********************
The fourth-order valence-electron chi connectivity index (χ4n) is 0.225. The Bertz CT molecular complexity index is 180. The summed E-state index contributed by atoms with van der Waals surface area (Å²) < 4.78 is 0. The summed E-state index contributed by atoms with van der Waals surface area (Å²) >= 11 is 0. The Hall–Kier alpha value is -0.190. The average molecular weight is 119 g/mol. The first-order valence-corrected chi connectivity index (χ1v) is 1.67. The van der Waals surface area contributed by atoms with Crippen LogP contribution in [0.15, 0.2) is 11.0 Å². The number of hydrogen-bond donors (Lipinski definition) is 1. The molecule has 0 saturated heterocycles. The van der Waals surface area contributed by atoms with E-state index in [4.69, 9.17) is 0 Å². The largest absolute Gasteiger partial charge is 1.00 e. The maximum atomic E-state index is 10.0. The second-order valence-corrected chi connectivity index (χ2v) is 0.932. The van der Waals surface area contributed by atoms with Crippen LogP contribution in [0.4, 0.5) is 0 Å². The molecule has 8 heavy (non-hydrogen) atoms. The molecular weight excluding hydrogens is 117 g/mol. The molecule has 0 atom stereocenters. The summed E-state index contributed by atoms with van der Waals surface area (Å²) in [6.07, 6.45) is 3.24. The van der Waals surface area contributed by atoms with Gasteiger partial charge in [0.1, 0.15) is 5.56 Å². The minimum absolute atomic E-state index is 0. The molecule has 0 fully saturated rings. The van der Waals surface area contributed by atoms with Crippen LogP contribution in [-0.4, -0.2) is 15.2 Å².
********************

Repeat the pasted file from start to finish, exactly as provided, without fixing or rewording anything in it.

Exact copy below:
The fourth-order valence-electron chi connectivity index (χ4n) is 0.225. The Bertz CT molecular complexity index is 180. The summed E-state index contributed by atoms with van der Waals surface area (Å²) < 4.78 is 0. The summed E-state index contributed by atoms with van der Waals surface area (Å²) >= 11 is 0. The Hall–Kier alpha value is -0.190. The average molecular weight is 119 g/mol. The first-order valence-corrected chi connectivity index (χ1v) is 1.67. The van der Waals surface area contributed by atoms with Crippen LogP contribution in [0.15, 0.2) is 11.0 Å². The number of hydrogen-bond donors (Lipinski definition) is 1. The molecule has 0 saturated heterocycles. The van der Waals surface area contributed by atoms with E-state index in [4.69, 9.17) is 0 Å². The largest absolute Gasteiger partial charge is 1.00 e. The maximum atomic E-state index is 10.0. The second-order valence-corrected chi connectivity index (χ2v) is 0.932. The van der Waals surface area contributed by atoms with Crippen LogP contribution in [0.4, 0.5) is 0 Å². The molecule has 8 heavy (non-hydrogen) atoms. The molecular weight excluding hydrogens is 117 g/mol. The molecule has 0 atom stereocenters. The summed E-state index contributed by atoms with van der Waals surface area (Å²) in [6.07, 6.45) is 3.24. The van der Waals surface area contributed by atoms with Gasteiger partial charge in [0.1, 0.15) is 5.56 Å². The minimum absolute atomic E-state index is 0. The molecule has 0 fully saturated rings. The van der Waals surface area contributed by atoms with Crippen LogP contribution in [-0.4, -0.2) is 15.2 Å².